PROPHYLACTIC                = for prevention of disease

GROWTH PROMOTERS    = to increase growth rate   antibiotic growth promoters (ABGP)

Between 1997 -2006 EU banned the use of ABGPs  ….BUT the low doses of prophylactics are often sufficient to act as growth promoters.

These ABGP are still legal in most of the world.  In the USA only in 2012 is this issue becoming important.

AB use in farmed animals  are a breeding ground for AB resistant strains of :

Salmonella – E Coli – Campylobacter  – MRSA

ESBL’s  =  extended spectrum Beta-lactames and Amps C beta lactames   are types of enzymes produced by certain strains of bacteria which make them resistant to virtually all the beta lactames ABs

Transmission from animals :

Direct contact  = as in farm workers and slaughter men

Eating contaminated food = generally from faecal matter getting on the carcass during slaughter &/or guts removed.  Can then contaminate other food in the fridge etc

Via environment  = soil, water, air and from flies and cockroaches living in pig farms etc

Drugs that are very important for human use

Cephalosporins are a class of AB that the WHO classifies as ‘critically important” for humans

YET….by 2008  20 EU members authorised 3rd and 4th generation cephalosporins for injection and Dry Cow Therapy

Fluoroquinolones: one of the main ones is called Cipo (Ciprofloxacin) for salmonella and Campylobacter

YET …related one used in poultry production (enrofloxacin called Baytril)

Baytril is banned in USA since 2005

BUT…EU allows use for respitatory and digestive infections in pigs, cattle and poultry, including calves and piglets and can be administered to whole flocks of poultry via drinking water


factory-farms704,000 pigs are slaughtered daily (2006 FIGURES)

Pigs slaughtered a year …..621,952,000  that is over half a BILLION!

46% of all ABs use in China is on farmed animals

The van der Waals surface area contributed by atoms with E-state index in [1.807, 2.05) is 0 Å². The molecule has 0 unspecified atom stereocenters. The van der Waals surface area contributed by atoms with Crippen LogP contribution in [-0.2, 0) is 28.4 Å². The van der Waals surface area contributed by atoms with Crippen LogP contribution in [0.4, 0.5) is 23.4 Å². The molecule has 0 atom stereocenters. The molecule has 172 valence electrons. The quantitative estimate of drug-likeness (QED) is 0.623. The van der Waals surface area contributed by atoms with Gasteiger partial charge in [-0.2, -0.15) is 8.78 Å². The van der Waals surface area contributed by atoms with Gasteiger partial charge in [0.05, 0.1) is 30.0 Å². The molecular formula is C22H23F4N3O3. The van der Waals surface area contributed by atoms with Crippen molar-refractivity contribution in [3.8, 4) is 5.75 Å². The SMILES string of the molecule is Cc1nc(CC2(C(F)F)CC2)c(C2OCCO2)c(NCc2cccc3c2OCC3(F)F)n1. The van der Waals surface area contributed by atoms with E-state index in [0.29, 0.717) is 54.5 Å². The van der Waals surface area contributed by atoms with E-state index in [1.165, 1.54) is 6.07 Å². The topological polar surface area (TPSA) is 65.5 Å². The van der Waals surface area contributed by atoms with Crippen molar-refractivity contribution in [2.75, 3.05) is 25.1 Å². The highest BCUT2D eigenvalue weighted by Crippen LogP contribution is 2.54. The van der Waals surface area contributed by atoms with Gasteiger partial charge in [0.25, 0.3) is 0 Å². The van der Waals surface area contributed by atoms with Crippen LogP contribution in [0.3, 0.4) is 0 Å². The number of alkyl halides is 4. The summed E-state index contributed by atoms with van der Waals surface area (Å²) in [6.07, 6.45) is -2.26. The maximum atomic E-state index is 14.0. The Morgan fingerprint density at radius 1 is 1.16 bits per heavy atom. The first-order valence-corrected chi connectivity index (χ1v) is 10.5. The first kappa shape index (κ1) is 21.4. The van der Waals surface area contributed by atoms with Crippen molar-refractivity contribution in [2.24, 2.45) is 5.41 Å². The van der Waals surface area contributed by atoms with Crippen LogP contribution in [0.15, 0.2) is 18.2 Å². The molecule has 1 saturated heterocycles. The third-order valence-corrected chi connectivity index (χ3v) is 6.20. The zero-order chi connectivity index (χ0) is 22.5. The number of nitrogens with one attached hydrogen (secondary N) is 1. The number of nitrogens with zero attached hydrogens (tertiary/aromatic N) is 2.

The high use of  ABs in Chinese pig  farming is producing    AB resistant genes that pose a potential worldwide human health risk..(Can’t find where I got that from but an article just recently).

Britain is selling breeding  pigs to China worth £20 million a year.

One last aspect that is only now starting to gain interest is that as antibiotics make farmed animals grow bigger is this happening to humans too with so many ABs given out?

Researchers found evidence that low exposure to the drugs upsets the delicate balance of gut bacteria which in turn alters metabolism.  The findings indicate a possible link between rising rates of obesity and modern farming methods.

Prof Brendan Wren (London School of Hygiene & Tropical Medicine) said:

‘Indiscriminate use of antibiotics for livestock (often used to fatten animals), not only promotes the spread of antibiotic resistance, but can get in our food chain and affect the homeostasis of our gut microflora.’

Dr Cormac Gahan, from Uni College Cork  (IRE) said:  “These studies support an emerging body of evidence linking gut bacteria with the development of obesity.’

World Health Organization director general Margaret Chan:

“Worldwide, the fact that greater quantities of antibiotics are used in healthy animals than in unhealthy humans is a cause for great concern.”

Speaking at the WHO book launch  “The Evolving Threat of Antimicrobial Resistance: Options for Action (march 2012)